Garmin Talk and 15 mile run

When I first started running after college in 2011, I knew nothing about Garmin’s and GPS watches. I either ran on the treadmill, which tracked my mileage or I would wear a watch and use mapmyrun to figure out how far I went. A few months later, I started to read running blogs and hear all about these GPS watches and how they tracked your pace and mileage. I had finally signed up for my first marathon, Philadelphia at the end of 2011 (I got Plantar Fasciitis 2 weeks out and had to withdraw); I knew I would want/need one of these watches. For one, mapping out a 20 mile run did not sound like fun and since I usually go out way too fast, I figured a Garmin would be perfect to slow myself down and pace better throughout the run. After I bought the Garmin, I would never leave home without it and I definitely would never consider doing a race without it either. My thoughts on wearing a Garmin have changed a lot in the past year.

The first turning point was meeting Duran, who is a natural runner, and someone who did not wear a Garmin. He ran on feel and started to show me that running consistently even for just 30 minutes and more frequently can help you make big gains in the run. The second big turning point was after racing Raleigh 70.3 in June of this year. I only have the Garmin 305, which is not water proof, so I had to put my Garmin on right before the run in order to see my pace. Note: I always wear a regular Timex watch to track my total time for the race. Once I headed in to T2, I put on my shoes, visor and race belt and grabbed my watch to put on while I was running out to the run course. Of course it took over a mile for the Garmin to find the satellites and I realized that I never even looked at it for the run. I only looked at my Timex for overall time. When Lake Placid Ironman came about, I was also left with the choice of putting my Garmin on once I got off my bike. I barely used it. It’s an Ironman, you’re going to run as well as you can run. Would pace really matter to you at this point? Sure, I think knowing your pace in the beginning may slow you down a bit since it is common to go a bit fast but there are mile markers and a lap button on your watch to figure out your splits if needed. After Lake Placid, I haven’t worn my Garmin in any races nor do I plan on wearing it at Ironman Cozumel.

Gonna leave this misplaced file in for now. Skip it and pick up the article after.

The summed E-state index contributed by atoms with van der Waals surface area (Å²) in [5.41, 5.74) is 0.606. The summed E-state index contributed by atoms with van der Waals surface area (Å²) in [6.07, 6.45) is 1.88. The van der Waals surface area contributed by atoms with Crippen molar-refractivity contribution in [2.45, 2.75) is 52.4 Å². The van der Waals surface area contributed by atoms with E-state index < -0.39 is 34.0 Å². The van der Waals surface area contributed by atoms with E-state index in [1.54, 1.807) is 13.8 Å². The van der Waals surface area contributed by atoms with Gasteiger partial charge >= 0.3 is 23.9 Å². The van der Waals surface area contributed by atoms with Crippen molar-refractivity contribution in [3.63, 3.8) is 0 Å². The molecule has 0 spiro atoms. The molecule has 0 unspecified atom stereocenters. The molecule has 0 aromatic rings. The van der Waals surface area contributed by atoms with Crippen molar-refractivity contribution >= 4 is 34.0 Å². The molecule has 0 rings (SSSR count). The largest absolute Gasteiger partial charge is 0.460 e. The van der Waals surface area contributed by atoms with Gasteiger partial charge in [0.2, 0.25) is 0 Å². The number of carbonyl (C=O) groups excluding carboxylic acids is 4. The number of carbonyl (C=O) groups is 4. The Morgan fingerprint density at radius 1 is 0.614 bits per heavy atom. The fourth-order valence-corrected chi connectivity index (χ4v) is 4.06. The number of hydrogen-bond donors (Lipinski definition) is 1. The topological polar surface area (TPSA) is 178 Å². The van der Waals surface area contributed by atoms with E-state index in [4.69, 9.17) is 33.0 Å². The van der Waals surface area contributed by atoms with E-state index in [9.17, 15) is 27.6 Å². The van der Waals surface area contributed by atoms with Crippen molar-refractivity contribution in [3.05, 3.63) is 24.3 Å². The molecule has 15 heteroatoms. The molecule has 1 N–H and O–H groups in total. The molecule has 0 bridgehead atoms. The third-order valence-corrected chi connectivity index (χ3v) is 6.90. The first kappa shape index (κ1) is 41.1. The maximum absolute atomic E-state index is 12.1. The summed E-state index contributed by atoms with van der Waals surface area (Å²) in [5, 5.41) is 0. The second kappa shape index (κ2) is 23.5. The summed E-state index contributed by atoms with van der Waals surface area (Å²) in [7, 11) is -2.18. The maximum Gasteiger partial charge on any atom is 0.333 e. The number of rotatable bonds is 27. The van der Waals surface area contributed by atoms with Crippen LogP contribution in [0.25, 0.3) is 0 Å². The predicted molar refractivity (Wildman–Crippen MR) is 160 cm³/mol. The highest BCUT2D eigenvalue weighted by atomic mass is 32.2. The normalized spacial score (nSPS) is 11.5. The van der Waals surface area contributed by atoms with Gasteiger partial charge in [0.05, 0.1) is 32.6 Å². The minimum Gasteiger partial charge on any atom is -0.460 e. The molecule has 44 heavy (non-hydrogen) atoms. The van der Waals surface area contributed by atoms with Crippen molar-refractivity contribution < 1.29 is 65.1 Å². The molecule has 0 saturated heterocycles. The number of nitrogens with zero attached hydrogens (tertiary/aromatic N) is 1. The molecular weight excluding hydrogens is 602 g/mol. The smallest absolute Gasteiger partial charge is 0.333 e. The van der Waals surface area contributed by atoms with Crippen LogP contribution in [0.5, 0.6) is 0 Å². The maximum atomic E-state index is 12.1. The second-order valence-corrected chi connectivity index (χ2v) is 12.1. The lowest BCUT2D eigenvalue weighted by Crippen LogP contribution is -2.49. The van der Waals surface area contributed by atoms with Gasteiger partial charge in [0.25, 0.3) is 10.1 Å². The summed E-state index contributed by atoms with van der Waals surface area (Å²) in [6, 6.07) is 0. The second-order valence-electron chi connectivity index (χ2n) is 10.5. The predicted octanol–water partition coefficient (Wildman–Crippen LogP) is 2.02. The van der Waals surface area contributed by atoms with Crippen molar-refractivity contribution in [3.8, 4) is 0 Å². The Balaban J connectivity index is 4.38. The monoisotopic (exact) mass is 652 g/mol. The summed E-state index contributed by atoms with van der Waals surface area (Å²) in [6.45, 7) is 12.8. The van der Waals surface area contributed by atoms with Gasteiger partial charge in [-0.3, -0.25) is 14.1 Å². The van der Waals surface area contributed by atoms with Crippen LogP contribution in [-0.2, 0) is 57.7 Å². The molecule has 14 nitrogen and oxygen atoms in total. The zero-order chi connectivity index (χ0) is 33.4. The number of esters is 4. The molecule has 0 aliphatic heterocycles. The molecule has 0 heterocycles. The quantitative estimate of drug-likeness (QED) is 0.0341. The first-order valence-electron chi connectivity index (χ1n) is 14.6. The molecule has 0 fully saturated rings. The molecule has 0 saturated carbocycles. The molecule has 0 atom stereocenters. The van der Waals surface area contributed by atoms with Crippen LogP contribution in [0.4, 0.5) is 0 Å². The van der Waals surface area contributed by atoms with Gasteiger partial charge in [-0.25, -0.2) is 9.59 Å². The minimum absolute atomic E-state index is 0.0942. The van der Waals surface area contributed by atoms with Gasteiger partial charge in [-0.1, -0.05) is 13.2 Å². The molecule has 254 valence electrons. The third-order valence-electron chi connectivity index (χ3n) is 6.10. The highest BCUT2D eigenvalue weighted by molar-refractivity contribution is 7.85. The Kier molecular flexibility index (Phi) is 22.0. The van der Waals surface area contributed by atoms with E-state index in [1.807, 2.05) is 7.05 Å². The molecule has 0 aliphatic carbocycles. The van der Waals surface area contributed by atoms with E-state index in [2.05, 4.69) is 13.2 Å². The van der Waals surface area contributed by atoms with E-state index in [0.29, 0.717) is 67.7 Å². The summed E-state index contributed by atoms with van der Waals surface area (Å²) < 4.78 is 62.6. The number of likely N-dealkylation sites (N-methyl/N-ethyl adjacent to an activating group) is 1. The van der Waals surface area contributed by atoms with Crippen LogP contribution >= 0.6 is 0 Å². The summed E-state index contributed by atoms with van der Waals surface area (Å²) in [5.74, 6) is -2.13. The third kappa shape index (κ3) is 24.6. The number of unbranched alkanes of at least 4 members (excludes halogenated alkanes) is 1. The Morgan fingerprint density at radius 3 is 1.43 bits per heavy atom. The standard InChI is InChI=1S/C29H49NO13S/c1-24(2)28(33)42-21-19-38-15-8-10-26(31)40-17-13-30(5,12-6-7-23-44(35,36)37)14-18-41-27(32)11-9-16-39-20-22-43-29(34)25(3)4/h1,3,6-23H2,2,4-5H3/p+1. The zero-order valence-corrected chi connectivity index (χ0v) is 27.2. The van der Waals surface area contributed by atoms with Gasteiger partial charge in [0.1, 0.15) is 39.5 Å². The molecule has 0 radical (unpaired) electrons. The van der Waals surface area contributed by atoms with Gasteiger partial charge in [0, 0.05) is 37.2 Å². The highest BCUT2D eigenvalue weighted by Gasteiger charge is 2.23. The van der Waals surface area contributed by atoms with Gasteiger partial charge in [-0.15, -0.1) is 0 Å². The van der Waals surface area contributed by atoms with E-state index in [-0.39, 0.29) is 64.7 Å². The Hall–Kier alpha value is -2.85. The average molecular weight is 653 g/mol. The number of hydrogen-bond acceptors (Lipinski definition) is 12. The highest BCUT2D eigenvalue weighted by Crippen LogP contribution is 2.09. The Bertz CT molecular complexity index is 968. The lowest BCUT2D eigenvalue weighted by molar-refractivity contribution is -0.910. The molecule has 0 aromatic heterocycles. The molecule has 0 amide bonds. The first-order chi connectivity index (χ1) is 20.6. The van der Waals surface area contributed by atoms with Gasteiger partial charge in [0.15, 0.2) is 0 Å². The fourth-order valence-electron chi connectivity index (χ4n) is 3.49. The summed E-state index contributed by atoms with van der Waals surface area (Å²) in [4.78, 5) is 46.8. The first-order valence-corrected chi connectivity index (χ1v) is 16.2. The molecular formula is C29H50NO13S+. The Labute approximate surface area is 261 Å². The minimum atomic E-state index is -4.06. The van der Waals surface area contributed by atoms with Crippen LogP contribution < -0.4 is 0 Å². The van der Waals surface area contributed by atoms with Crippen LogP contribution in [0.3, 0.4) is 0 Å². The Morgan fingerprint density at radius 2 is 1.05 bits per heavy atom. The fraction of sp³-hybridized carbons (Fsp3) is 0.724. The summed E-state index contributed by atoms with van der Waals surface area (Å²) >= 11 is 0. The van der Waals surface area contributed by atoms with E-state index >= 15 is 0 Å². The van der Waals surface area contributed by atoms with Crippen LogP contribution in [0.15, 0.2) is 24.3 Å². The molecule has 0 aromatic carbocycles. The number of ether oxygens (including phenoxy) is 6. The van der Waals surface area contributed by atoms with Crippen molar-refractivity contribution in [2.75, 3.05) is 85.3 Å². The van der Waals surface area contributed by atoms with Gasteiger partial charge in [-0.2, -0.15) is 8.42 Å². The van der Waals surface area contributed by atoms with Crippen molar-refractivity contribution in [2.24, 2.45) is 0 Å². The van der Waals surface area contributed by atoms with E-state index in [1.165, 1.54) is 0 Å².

To add to this, I barely wear my Garmin when I am training now either. The only time I wear it is for key workouts. So back to the title of this post about my 15 mile run. I consider a long run during a key build for an Ironman to be an important workout. I wore my Garmin for this long run to gauge how my pace was after a hard weekend on the bike. I ended up finishing this run with a 7:37 average pace and stayed steady throughout the whole run even with a slightly hilly route I picked. It’s nice to be able to see look back on this workout compared to past builds where I have run similar distances, which is why I wore the Garmin.